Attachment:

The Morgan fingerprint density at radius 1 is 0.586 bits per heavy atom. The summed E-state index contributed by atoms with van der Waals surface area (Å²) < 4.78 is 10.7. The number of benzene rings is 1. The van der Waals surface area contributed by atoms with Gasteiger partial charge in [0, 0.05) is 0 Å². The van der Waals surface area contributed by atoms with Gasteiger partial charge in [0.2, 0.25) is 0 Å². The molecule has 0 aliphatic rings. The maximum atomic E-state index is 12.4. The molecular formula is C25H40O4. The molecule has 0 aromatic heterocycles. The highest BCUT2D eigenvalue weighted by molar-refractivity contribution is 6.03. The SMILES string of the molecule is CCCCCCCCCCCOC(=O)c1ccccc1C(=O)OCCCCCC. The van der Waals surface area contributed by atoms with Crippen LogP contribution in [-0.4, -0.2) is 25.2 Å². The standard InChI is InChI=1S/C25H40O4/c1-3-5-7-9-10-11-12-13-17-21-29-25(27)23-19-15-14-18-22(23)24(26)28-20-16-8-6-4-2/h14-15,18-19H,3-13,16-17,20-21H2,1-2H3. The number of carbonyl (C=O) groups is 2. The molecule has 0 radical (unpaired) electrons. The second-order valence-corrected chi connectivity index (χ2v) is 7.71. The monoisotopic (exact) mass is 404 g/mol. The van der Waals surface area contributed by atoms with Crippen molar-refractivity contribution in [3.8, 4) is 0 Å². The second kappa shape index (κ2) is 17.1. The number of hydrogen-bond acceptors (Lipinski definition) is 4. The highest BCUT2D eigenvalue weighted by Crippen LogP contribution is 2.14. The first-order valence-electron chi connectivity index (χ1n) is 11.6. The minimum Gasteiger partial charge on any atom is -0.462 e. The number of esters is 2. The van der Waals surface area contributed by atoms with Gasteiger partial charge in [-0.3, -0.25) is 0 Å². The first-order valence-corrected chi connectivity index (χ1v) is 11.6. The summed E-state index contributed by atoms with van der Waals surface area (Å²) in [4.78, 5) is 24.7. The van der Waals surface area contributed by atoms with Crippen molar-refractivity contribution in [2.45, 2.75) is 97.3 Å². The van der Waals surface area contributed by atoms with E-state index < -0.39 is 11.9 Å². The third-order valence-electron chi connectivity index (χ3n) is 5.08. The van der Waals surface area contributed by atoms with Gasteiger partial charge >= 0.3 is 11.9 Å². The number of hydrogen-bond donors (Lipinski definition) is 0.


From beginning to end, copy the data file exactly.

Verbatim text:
The Morgan fingerprint density at radius 1 is 0.586 bits per heavy atom. The summed E-state index contributed by atoms with van der Waals surface area (Å²) < 4.78 is 10.7. The number of benzene rings is 1. The van der Waals surface area contributed by atoms with Gasteiger partial charge in [0, 0.05) is 0 Å². The van der Waals surface area contributed by atoms with Gasteiger partial charge in [0.2, 0.25) is 0 Å². The molecule has 0 aliphatic rings. The maximum atomic E-state index is 12.4. The molecular formula is C25H40O4. The molecule has 0 aromatic heterocycles. The highest BCUT2D eigenvalue weighted by molar-refractivity contribution is 6.03. The SMILES string of the molecule is CCCCCCCCCCCOC(=O)c1ccccc1C(=O)OCCCCCC. The van der Waals surface area contributed by atoms with Crippen LogP contribution in [-0.4, -0.2) is 25.2 Å². The standard InChI is InChI=1S/C25H40O4/c1-3-5-7-9-10-11-12-13-17-21-29-25(27)23-19-15-14-18-22(23)24(26)28-20-16-8-6-4-2/h14-15,18-19H,3-13,16-17,20-21H2,1-2H3. The number of carbonyl (C=O) groups is 2. The molecule has 0 radical (unpaired) electrons. The second-order valence-corrected chi connectivity index (χ2v) is 7.71. The monoisotopic (exact) mass is 404 g/mol. The van der Waals surface area contributed by atoms with Crippen molar-refractivity contribution in [3.8, 4) is 0 Å². The second kappa shape index (κ2) is 17.1. The number of hydrogen-bond acceptors (Lipinski definition) is 4. The highest BCUT2D eigenvalue weighted by Crippen LogP contribution is 2.14. The first-order valence-electron chi connectivity index (χ1n) is 11.6. The minimum Gasteiger partial charge on any atom is -0.462 e. The number of esters is 2. The van der Waals surface area contributed by atoms with Gasteiger partial charge in [-0.3, -0.25) is 0 Å². The first-order valence-corrected chi connectivity index (χ1v) is 11.6. The summed E-state index contributed by atoms with van der Waals surface area (Å²) in [4.78, 5) is 24.7. The van der Waals surface area contributed by atoms with Crippen molar-refractivity contribution in [2.45, 2.75) is 97.3 Å². The van der Waals surface area contributed by atoms with E-state index < -0.39 is 11.9 Å². The third-order valence-electron chi connectivity index (χ3n) is 5.08. The van der Waals surface area contributed by atoms with Gasteiger partial charge >= 0.3 is 11.9 Å². The number of hydrogen-bond donors (Lipinski definition) is 0.